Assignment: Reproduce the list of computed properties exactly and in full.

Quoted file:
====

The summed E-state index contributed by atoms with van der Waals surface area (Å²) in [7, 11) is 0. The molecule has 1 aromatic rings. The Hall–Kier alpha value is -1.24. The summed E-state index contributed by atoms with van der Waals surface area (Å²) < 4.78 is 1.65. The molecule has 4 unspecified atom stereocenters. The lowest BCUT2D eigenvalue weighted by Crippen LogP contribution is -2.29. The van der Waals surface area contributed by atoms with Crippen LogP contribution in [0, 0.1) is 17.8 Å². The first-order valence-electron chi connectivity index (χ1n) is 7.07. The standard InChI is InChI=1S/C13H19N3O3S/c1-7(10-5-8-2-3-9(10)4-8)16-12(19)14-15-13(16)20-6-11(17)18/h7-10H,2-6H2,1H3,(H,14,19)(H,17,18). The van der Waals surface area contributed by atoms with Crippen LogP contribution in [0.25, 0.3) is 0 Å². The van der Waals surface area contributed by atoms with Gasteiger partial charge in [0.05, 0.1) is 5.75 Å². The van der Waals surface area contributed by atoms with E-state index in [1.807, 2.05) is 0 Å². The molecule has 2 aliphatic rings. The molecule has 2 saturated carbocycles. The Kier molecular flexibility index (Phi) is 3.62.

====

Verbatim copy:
The summed E-state index contributed by atoms with van der Waals surface area (Å²) in [7, 11) is 0. The molecule has 1 aromatic rings. The Hall–Kier alpha value is -1.24. The summed E-state index contributed by atoms with van der Waals surface area (Å²) < 4.78 is 1.65. The molecule has 4 unspecified atom stereocenters. The lowest BCUT2D eigenvalue weighted by Crippen LogP contribution is -2.29. The van der Waals surface area contributed by atoms with Crippen LogP contribution in [0, 0.1) is 17.8 Å². The first-order valence-electron chi connectivity index (χ1n) is 7.07. The standard InChI is InChI=1S/C13H19N3O3S/c1-7(10-5-8-2-3-9(10)4-8)16-12(19)14-15-13(16)20-6-11(17)18/h7-10H,2-6H2,1H3,(H,14,19)(H,17,18). The van der Waals surface area contributed by atoms with Crippen LogP contribution in [0.25, 0.3) is 0 Å². The van der Waals surface area contributed by atoms with Gasteiger partial charge in [0.05, 0.1) is 5.75 Å². The van der Waals surface area contributed by atoms with E-state index in [1.807, 2.05) is 0 Å². The molecule has 2 aliphatic rings. The molecule has 2 saturated carbocycles. The Kier molecular flexibility index (Phi) is 3.62.